The camp, located next to a river known to contain crocodiles

sheltered bay, the equipment had to be carried through the jungle to the camp spot. A makeshift basecamp was set up on one of Bangkaru’s beaches and the team spent a week photographing and filming Bangkaru’s spectacular landscape and wildlife. The video footage of this expedition can be seen here on EcosystemImpact’s website.

There truly are very few places left in the world as unaltered by humans than Bangkaru. This does not however, mean that Bangkaru’s wildlife is safe. In fact, far from it. Before setting up the Bangkaru Ranger Programme, close to 100% of turtle eggs were poached and it is estimated thousands of birds captured of the pet trade.
Ranger programmes work because the ranger’s presence and ability to enforce the law deters poachers. In 2016, EAZA, EcosystemImpact and partners Forest, Nature and Environment Aceh (HAkA) and Balai Konservasi Sumber Daya Alam (BKSDA) successfully implemented the first capture and legal prosecuting of poachers in the area. This action showed local communities we are serious about conserving Bangkaru’s wildlife and we are happy to report that since this intervention there has been no recorded turtle egg poaching and a noticeable reduction in bird poacher activity.
EcosystemImpact and EAZA’s Silent Forest campaign is continuing to develop and strengthen our ranger presence on Bangkaru. We are also working with local communities to bring environmental education to schools to heighten environmental awareness and further reduce poaching.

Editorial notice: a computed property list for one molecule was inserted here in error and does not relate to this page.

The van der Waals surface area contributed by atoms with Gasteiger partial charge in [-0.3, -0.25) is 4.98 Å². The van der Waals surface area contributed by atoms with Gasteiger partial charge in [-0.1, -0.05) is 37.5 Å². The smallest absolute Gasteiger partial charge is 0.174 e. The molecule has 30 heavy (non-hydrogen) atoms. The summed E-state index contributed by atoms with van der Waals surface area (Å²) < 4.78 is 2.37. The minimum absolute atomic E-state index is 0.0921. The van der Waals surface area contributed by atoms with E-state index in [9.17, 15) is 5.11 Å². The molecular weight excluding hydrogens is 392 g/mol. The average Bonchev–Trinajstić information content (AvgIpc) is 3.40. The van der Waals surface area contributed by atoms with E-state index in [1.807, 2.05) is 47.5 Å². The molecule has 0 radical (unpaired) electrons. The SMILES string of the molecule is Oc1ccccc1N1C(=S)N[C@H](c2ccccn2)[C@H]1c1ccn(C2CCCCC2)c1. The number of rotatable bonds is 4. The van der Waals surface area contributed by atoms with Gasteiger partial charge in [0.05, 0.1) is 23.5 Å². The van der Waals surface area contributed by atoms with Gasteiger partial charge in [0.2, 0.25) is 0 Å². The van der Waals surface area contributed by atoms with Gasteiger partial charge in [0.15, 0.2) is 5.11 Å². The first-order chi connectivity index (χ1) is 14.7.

Learn more About the Treasure Island Project

Sensational news of Javan Green Magpies adopting their own young

Young Javan Green Magpie reared with the help of a “puppet”. Photo: Petr Hamerník, Prague Zoo

Thanks to intuitive avicultural skills and innovative methods used by the Prague Zoo’s bird team a chick from one of the rarest birds in the world could be saved. The young Javan green magpie, was reared safely by using a puppet but also introduced back to its parents for important social learning skills, enabling it to contribute to the ongoing breeding programme. Prague zoo is only one, out of three European institutions which has reared the critically endangered magpies.

Father feeding his youngster. Photo: Antonín Vaidl, Prague Zoo


Read the whole story by Lenka Pastorcakova and Antonín Vaidl from Prague Zoo and learn why this chick was in danger and how the team succeeded to rear the young corvid with a hatching weight of only 5.85 grams and eventually introduce it back to its parents right here.